really positive and those that liked it really liked it very, very much and I'm happy to say it won a prize at the end.  Plus it was totally sold out right from the beginning and all the shows were packed.  After the first show, I remember going to the ticket counter to see if I could find an extra ticket for a friend, because I was told that sometimes festival guests got tickets and then couldn't use them, so there were some returns  So, I asked for a ticket and, of course, I was immediately told there were no tickets and then when I asked if maybe somebody might return some, the woman just shook her head and said, "not for that film!"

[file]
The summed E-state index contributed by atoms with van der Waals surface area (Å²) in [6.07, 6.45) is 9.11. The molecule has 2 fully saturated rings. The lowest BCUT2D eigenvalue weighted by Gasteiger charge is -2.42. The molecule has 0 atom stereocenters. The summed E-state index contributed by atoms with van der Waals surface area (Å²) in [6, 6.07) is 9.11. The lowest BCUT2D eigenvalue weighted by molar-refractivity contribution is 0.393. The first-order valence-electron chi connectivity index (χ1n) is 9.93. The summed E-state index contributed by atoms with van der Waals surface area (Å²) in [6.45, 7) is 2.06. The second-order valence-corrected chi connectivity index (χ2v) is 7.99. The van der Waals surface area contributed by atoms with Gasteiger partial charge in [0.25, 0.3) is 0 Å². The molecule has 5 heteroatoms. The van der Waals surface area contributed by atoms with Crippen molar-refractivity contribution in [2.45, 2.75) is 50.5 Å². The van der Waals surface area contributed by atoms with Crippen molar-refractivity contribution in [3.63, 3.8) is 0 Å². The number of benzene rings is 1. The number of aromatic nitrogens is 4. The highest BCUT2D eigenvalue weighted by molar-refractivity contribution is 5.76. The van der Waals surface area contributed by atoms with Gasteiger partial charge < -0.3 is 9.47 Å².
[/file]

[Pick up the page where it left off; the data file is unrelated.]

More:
When will we see the film in France ?


A.H. : There is no date yet, but we are trying to get the film shown in the cinemas.  Later it will be in Arte, since they are one of the co-producers.




 Cold song' by Henri Purcell  * , Performed by Klaus Nomi, 1981